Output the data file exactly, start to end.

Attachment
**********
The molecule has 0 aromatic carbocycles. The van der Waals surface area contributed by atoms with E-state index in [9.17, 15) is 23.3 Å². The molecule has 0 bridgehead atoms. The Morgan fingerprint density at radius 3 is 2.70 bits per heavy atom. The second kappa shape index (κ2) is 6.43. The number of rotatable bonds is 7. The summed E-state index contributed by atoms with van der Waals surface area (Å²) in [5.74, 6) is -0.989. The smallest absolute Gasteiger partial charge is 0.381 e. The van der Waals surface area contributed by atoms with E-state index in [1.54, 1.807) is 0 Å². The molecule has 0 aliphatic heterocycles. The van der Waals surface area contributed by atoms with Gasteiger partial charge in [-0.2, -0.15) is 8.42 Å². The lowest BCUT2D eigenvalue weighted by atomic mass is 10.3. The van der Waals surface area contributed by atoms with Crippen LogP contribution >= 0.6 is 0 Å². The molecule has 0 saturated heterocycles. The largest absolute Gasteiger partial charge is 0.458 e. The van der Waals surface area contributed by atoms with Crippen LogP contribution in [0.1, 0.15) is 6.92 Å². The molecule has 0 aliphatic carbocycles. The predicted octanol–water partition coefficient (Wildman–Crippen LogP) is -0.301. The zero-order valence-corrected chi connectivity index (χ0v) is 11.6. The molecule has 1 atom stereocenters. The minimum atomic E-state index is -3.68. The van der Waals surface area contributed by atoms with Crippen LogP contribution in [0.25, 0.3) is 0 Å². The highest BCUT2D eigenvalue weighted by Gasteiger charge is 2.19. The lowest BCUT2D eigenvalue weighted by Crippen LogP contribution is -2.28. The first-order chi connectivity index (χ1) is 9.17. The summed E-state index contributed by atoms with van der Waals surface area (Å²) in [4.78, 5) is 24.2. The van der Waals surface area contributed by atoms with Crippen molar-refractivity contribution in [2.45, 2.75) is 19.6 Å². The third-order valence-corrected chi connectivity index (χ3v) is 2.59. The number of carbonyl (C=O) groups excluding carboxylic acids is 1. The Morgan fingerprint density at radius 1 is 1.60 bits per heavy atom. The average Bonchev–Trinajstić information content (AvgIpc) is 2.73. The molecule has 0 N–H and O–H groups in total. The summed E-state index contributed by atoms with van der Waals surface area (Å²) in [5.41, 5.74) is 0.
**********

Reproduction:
The molecule has 0 aromatic carbocycles. The van der Waals surface area contributed by atoms with E-state index in [9.17, 15) is 23.3 Å². The molecule has 0 bridgehead atoms. The Morgan fingerprint density at radius 3 is 2.70 bits per heavy atom. The second kappa shape index (κ2) is 6.43. The number of rotatable bonds is 7. The summed E-state index contributed by atoms with van der Waals surface area (Å²) in [5.74, 6) is -0.989. The smallest absolute Gasteiger partial charge is 0.381 e. The van der Waals surface area contributed by atoms with E-state index in [1.54, 1.807) is 0 Å². The molecule has 0 aliphatic heterocycles. The van der Waals surface area contributed by atoms with Gasteiger partial charge in [-0.2, -0.15) is 8.42 Å². The lowest BCUT2D eigenvalue weighted by atomic mass is 10.3. The van der Waals surface area contributed by atoms with Crippen LogP contribution >= 0.6 is 0 Å². The molecule has 0 saturated heterocycles. The largest absolute Gasteiger partial charge is 0.458 e. The van der Waals surface area contributed by atoms with Crippen LogP contribution in [0.1, 0.15) is 6.92 Å². The molecule has 0 aliphatic carbocycles. The predicted octanol–water partition coefficient (Wildman–Crippen LogP) is -0.301. The zero-order valence-corrected chi connectivity index (χ0v) is 11.6. The molecule has 1 atom stereocenters. The minimum atomic E-state index is -3.68. The van der Waals surface area contributed by atoms with Crippen LogP contribution in [0.25, 0.3) is 0 Å². The highest BCUT2D eigenvalue weighted by Gasteiger charge is 2.19. The lowest BCUT2D eigenvalue weighted by Crippen LogP contribution is -2.28. The first-order chi connectivity index (χ1) is 9.17. The summed E-state index contributed by atoms with van der Waals surface area (Å²) in [4.78, 5) is 24.2. The van der Waals surface area contributed by atoms with Crippen molar-refractivity contribution in [2.45, 2.75) is 19.6 Å². The third-order valence-corrected chi connectivity index (χ3v) is 2.59. The number of carbonyl (C=O) groups excluding carboxylic acids is 1. The Morgan fingerprint density at radius 1 is 1.60 bits per heavy atom. The average Bonchev–Trinajstić information content (AvgIpc) is 2.73. The molecule has 0 N–H and O–H groups in total. The summed E-state index contributed by atoms with van der Waals surface area (Å²) in [5.41, 5.74) is 0.